The Montana Plains with Architect FRANK BARKOW

Architect FRANK BARKOW reads 032c after a contemplative horse trek on the Montana plains. 

Surrounded by rolling hay fields that unfurl into grassy foothills, architect Frank Barkow’s ranch is a sprawling testament to the mindset of Big Sky Country. “In summer, it smells like cut hay and in winter, it smells like dry, cold snow and chimney fires,” he muses about his retreat in Montana. The grounds hold a large timber barn and a ranch house, which, in true American fashion, have been remodeled countless times since the nineteenth century, displaying traces of dozens of different architectural styles. Yet, as Barkow points out, it is the land that really defines this place.

The Montana-born and Berlin-based architect makes sure to refuel at his ranch near Bozeman a few times every year. His practice, Barkow Leibinger, which he founded with his partner Regine Leibinger in 1993, has erected towers, pavilions, and apartment buildings in super-cities across the globe, while also embarking on publishing endeavors like Spielraum (2014) – a 20-year retrospective of the firm’s projects.

However, Montana is where the heart is. On a trip back home, Barkow casually leans on the wood panelling of his red barn, which houses horses Gerrie, Darby, and Jake (the Appaloosa). “It’s a chore to try to get them to sit still, much less try to read a magazine from the saddle,” he says.

The vast territory of the fourth largest US state leaves more than just room for prairie fantasies on horseback. It carves out a wild vacuum for the libertarian spirit. “There is a deep distrust of national government intervention in the state going back to the failed Homesteading Act. Most Montanans I know refused to vote for Trump or Hillary, opting for the Libertarian Party,” Barkow explains, “This is cow, wheat, oil, and coal country. There are a million inhabitants in a place that is bigger than Germany.”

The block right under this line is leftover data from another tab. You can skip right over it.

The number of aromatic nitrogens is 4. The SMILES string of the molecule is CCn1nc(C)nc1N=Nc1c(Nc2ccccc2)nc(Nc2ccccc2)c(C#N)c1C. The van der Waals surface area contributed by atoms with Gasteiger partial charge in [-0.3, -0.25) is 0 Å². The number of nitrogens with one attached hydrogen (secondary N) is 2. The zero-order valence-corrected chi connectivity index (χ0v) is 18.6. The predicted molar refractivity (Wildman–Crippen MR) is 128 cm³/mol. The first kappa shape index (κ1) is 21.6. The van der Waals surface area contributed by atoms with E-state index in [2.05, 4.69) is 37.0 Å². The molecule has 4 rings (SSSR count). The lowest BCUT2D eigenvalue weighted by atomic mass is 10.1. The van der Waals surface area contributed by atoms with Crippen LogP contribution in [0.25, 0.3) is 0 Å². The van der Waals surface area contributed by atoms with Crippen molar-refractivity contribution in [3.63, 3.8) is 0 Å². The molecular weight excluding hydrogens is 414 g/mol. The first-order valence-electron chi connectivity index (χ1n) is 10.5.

In outlaw country, any reality is allowed to take form – whether it be groups formed out of civil resistance, or utopias dressed in the fashion of days gone by. It is a place where ranchers, conservationists, and anarcho-capitalists alike go to unwind: “Survivalists, cults, Mormons, Hutterites, Native Americans, fundamentalists, the Unabomber, and the ultra-rich all find space in this vast country to carve out a home they can call their own. There is no urban reality here, only how you situate yourself in a harsh and beautiful landscape.” Barkow then adds an important note for all potential visitors: “The Second Amendment of the US Constitution rules supreme.”

After a trip to Richard Neutra’s 1950s log cabin out on Sourdough Road, Barkow recommends Ted’s Montana Grill, owned by media baron Ted Turner, for the best buffalo burger in Montana.

Ted’s Montana Grill 105 W. Main Street Bozeman, Montana 59715

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Issue #32 — Summer 2017"US vs. THEM"

How do you find truth in an age without facts? The answer: wake up and stick together. In this issue’s dossier “US vs. THEM,” creative director RICHARD TURLEY explores how the Global Right Wing’s blatant disregard for reality has given us all a license to become Nonsense Warriors. Turning away from “them” and towards “us,” CATHERINE OPIE, NICOLAS GHESQUIÈRE, and STEFANO PILATI take us into their inner circles of friends, while COLLIER SCHORR turns BELLA HADID into Lisa Lyon. We revisit the work of MICHAEL SCHMIDT, and how his community workshops turned Berlin into a cauldron of contemporary photography. JACKIE NICKERSON shows us what Robert Longo looks like with a faster Internet connection, while CARSTEN HÖLLER takes us into his kitchen to explore the post-digital nature of food. We speak with VIRGIL ABLOH as he plots a fashion industry coup d’état and follow JASON DILL on a skate odyssey to hell and back to Fucking Awesome. And, last but not least, we make a pilgrimage to Santo Sospir, the villa on the Riviera where JEAN COCTEAU created his greatest Gesamtkunstwerk.